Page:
JA Solar Holdings Co Ltd (JASO.O) posted a larger-than-expected adjusted quarterly loss as prices fell and sales slumped, but said demand from emerging solar markets such as the United States, China, India and Japan will boost shipments this year.
Many solar companies reported losses last year as prices for renewable energy systems halved after top consumers Germany and Italy lowered solar subsidies while rising production from China led to a glut.
Surging production from China has also led to a trade war, with a coalition of seven U.S. solar product makers asking for import duties on Chinese-made cells and panels, which they say are subsidized by the Chinese government and "dumped" in the United States at unfairly low prices.
Any duty could weigh heavily on the Chinese companies that are betting big on the U.S. market, the fourth largest.
"Looking to (the) quarter ahead, we are realistic about the challenges facing the industry," JA Solar Chief Executive Peng Fang said on a conference call with analysts.
The company, like peers Suntech Power STP.N, JinkoSolar Holding (JKS.N), Canadian Solar Inc (CSIQ.O), ReneSola (SOL.N) and China Sunergy Co CSUN.O, forecast higher 2012 shipments.
JA Solar, which posted a loss for the third straight quarter, forecast a sequential drop in first-quarter shipments.
Peng said rooftop installations will drive demand in Japan and China. China's consumption of solar panels increased nearly five fold last year, making it the third-largest market behind Germany and Italy.
Market experts, however, say any shipment growth driven by emerging markets, where incentives are very low, will not help the companies' weak margins as they would be forced to sell at lower prices to attract customers.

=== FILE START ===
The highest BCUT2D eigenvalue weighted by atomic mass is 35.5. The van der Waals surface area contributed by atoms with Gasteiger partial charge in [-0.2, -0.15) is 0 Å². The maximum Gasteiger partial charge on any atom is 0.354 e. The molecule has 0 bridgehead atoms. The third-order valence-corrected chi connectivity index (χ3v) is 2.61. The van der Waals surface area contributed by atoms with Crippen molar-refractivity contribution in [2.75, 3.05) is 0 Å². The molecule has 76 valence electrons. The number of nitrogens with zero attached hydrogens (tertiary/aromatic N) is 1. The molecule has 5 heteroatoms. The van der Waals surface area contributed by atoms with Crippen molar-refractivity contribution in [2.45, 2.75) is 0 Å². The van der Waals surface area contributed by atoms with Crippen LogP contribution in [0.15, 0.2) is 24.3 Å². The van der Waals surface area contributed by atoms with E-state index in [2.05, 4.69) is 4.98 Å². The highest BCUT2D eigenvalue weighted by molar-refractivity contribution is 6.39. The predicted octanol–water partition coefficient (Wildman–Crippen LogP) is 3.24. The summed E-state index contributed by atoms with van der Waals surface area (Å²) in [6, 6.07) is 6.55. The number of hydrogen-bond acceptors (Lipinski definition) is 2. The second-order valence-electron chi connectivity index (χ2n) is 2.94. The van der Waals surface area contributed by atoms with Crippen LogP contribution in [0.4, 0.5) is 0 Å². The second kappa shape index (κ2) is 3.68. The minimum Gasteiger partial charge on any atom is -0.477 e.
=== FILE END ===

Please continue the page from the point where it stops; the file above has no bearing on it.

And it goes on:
JA Solar's high-efficiency products, which command as much as 10 percent premium to conventional cells and panels, help its margins to an extent.
"Management actually noted on the call that average selling prices in China were comparable to those in Europe and the U.S. So I'm not sure the company's dependence on emerging markets really hurt them as much," Raymond James analyst Alex Morris said in an email.
JA Solar's stock, which has shed 72 percent of its value in the last one year, was down 7 percent at $1.69 on Tuesday on the Nasdaq. The broader MAC Global Solar Energy Index .SUNIDX was down 2.7 percent.
For the full year, JA Solar forecast total shipments of 1.8 gigawatt (GW) to 2 GW, higher than 1.69 GW last year.
The Shanghai-based company, which produces solar cells and modules, sees shipments of 320 megawatt (MW) to 350 MW for the first quarter, lower than 398 MW it shipped in the fourth.
"Guidance was slightly underwhelming, as both 1Q12 and 2012 shipments are expected to come in mildly below our previous forecasts," Raymond James analysts wrote in a note.
JA Solar reported a fourth-quarter net loss of $68.2 million, or 39 cents per American Depositary Share (ADS), compared with a profit of $118.7 million, or 59 cents per ADS, a year ago.
Excluding one-off items, it lost 11 cents per share, while analysts had predicted a loss of 9 cents per share, according to Thomson Reuters I/B/E/S.
Gross margin was 0.5 percent, compared with negative 4.3 percent in the third quarter.
Revenue fell about 47 percent to $309.1 million.
(Reporting by Vaishnavi Bala and Krishna N. Das in Bangalore; Editing by Don Sebastian)